As more and more people (the trends say this) people buy Apple computers the more demand companies are going to have to support Mac computer for things like VPN.

    This is true for the organization that I work for.

    It used to be that we would have one or two people a year asking for VPN access with their Mac. (They were denied this, by the way). Now there are a half dozen a week.

    Not very many? True. But the curve is going up for the number of Mac users and this demand will build.

    Meanwhile Apple doesn’t want too much business business happening too quickly. They still have Snow Leopard and they are thinking about and doing a lot with the iPhone two versions ahead of what we have the slightest clue about.

    Mac OS X is only about 70% of where the core part of NextStep was when it was bought by Apple. There is tones of things that Steve wants in OS X that NextStep had. Just Google for the video demonstrations that Steve did. Very interesting stuff.

  10. Ian Joyner says:

    It’s not Apple – it’s the people who won’t look at anything that is not IBM or now Microsoft. It’s been the same in this industry from before Apple came along. Other companies in the BUNCH had better offerings, but could they sell into the IBM mindset? No. They fear they’ll lose their jobs. At least if you bought IBM (Windows) and fail, you’re the same as anyone else. Buy something different though and it will be difficult to succeed as others conspire against your success.

    I remain optimistic though, these die hards do seem to be becoming less in number.

  11. Rich says:

    Ian has it pegged. We dropped all of our Netware servers years ago, because the CEO and CIO felt we needed to keep the servers ‘simple’. Now we have 10 times as many servers, and still do not have the controls in place we used to have, without spending $20k on management tools that were just built-in before.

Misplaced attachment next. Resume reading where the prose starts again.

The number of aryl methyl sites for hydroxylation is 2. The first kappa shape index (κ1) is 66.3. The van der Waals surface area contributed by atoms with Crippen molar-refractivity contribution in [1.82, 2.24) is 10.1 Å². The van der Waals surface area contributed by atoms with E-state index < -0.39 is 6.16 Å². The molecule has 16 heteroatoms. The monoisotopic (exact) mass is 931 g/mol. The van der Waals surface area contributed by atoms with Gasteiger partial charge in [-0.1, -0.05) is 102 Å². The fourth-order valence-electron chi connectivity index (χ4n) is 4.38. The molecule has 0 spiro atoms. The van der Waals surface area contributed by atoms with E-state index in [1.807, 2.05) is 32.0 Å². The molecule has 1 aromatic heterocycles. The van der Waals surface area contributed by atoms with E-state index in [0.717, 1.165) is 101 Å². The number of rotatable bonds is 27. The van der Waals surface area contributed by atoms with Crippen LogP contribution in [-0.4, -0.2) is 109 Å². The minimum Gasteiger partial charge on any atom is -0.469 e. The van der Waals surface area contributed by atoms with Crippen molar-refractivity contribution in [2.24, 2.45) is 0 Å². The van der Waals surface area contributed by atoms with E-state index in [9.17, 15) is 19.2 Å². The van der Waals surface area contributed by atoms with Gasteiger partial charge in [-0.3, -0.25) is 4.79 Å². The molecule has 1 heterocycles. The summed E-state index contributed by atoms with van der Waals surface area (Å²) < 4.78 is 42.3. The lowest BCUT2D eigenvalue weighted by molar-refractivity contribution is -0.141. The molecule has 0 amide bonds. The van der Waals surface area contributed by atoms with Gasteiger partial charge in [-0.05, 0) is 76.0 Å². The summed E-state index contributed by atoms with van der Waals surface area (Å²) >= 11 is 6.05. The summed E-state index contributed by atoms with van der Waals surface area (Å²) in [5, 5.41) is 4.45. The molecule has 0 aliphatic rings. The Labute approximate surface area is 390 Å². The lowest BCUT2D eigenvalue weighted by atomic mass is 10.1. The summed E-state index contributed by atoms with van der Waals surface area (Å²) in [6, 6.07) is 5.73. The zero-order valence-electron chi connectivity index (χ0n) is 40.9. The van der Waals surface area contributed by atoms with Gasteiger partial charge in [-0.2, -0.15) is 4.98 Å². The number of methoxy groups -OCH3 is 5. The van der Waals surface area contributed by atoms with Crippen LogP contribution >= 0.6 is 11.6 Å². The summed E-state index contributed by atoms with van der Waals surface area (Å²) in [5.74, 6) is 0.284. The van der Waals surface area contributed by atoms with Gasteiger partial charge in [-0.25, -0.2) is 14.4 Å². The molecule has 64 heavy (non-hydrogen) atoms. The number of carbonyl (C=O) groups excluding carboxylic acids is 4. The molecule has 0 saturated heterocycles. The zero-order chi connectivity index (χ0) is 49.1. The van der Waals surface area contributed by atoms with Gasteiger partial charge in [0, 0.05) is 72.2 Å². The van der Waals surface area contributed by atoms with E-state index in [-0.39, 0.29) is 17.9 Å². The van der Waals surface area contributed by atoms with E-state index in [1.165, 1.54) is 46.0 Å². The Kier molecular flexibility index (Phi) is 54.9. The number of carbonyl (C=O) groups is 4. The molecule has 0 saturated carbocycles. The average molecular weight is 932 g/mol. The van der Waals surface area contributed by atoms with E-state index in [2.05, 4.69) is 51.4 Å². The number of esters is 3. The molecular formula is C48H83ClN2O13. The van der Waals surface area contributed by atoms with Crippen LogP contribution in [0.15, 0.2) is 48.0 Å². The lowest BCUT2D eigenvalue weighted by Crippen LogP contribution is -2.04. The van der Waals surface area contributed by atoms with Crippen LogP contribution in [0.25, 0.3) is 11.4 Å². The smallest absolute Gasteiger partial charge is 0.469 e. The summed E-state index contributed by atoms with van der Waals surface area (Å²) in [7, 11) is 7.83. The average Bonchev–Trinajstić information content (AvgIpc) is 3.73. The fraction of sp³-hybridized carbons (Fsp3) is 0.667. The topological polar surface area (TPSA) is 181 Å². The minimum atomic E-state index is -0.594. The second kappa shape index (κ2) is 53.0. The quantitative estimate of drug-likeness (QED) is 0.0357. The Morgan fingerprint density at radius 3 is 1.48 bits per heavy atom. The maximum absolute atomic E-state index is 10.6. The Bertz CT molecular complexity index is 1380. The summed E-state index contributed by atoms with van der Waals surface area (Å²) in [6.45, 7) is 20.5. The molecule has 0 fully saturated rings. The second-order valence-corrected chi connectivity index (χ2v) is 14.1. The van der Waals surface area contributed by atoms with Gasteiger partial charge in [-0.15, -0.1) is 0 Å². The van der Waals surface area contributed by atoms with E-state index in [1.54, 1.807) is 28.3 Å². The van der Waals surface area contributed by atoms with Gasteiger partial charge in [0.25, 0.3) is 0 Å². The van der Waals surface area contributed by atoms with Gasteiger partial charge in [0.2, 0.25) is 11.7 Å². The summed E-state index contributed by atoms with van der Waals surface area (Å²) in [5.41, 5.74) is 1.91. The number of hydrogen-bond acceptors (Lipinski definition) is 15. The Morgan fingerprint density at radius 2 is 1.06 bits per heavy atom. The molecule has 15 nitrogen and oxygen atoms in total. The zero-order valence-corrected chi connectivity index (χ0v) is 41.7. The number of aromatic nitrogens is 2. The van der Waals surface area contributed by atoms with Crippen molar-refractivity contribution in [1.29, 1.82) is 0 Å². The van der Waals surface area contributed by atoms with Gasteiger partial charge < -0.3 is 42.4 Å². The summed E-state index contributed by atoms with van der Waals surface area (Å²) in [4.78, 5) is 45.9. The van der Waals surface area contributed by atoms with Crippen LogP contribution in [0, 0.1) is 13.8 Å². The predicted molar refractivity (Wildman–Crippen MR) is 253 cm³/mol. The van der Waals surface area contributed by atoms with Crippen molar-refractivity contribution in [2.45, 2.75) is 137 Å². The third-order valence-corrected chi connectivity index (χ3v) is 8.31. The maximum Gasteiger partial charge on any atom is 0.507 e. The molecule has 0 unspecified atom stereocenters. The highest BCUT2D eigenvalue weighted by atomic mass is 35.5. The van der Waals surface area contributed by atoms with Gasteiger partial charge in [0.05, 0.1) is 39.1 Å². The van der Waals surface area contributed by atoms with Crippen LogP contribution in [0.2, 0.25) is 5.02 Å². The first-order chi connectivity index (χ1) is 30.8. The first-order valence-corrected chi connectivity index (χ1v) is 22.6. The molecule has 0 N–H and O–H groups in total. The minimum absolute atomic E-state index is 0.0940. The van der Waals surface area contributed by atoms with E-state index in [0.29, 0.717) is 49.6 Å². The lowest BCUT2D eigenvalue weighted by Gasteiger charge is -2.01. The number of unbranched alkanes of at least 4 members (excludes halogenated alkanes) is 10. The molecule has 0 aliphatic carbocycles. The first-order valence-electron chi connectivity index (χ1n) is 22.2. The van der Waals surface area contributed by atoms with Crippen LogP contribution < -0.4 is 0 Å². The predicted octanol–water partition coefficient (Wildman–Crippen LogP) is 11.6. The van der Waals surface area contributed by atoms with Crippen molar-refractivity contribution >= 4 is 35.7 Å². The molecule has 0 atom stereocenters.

No alternate OSes are allowed – even for appliances, because it would mean supporting something that’s not Windows, which would be ‘too expensive’.

    R

  12. jay says:

    Your premise is flawed. Apple is making significant inroads into business. But it is not doing so by trying to be dell (EG: cheap undifferentiated crap) because this is not where its strength lies. The last two jobs I had were at companies where every machine in our office was a Mac — pretty much complete apple shops. We had custom built linux boxes that our IT guy (who used a mac most of the time) put together for our servers. Prior to that everyone had a choice, and %70 of the engineers chose macs, while we, again, had unix boxes for servers. Before that I worked for a fortune 100 company, and while IT was clueless (as ever) and issued laptops, they were finally being forced to give people choice and macs were starting to roll in.

    Business computers fill a wide variety of roles– from point of sale, to back end servers, to employee machines. Apple only makes products focused on two of these roles– the specialized back-end server role, which the xserve targets successfully, and the employee machine role, which macs and macbooks target successfully.

    The xServe isn’t supposed to be a dirt cheap web server, and it doesn’t compete in that market. This is not failure. This is success– because if you are building a high end video editing suite you’re most likely going to buying xServes to handle the video, etc. xServe works in its target market…. but even if Apple were to drop the xServe– it wouldn’t be failing in business.

    Apple is succeeding in business by providing a better solution to computer users, an this is driving demand. “Success” should not be defined by market share or emulating other companies.

    Success must be defined by meeting the goals the company has set out for itself, or externally, by looking at growth.

    Apple is experiencing significant market share growth, significant profits, and is achieving the goals it sets for itself (for instance in iphone adoption.)

    You might as well be lamenting that Apple is failing in the canned sardine market.

  13. Johnnie says:

    I agree with Terry, your article is stupid. I own a small business and just recently bought an Xserve. The beauty of it is we will not need a full-time IT guy to maintain it. The biggest myth out there is that going Apple is more expensive. What a crock! Compare the cost of running Leopard server with Microsoft Exchange. You could save thousands, potentially tens of thousands of dollars, by going with Apple. Leopard server gives you an unlimited license and comes free when you buy the Xserve! Try that with a Dell and Microsoft. Leopard is half the cost of Vista, iWorks is half the cost of Office, iWorks doesn’t contain an app like Outlook/Entourage, but you don’t need one because Apple gives you Mail, Address book, and iCal for free.

    To me, the Xserve was the biggest no-brainer decision I have ever made. (We run a total Mac office; no PCs; we run Windows XP on one of our iMacs for the one and only app we use for which there is currently no Mac equivalent (QuickBooks Premier; which integrates with our credit card/merchant processing system; Intuit’s Mac version does not.)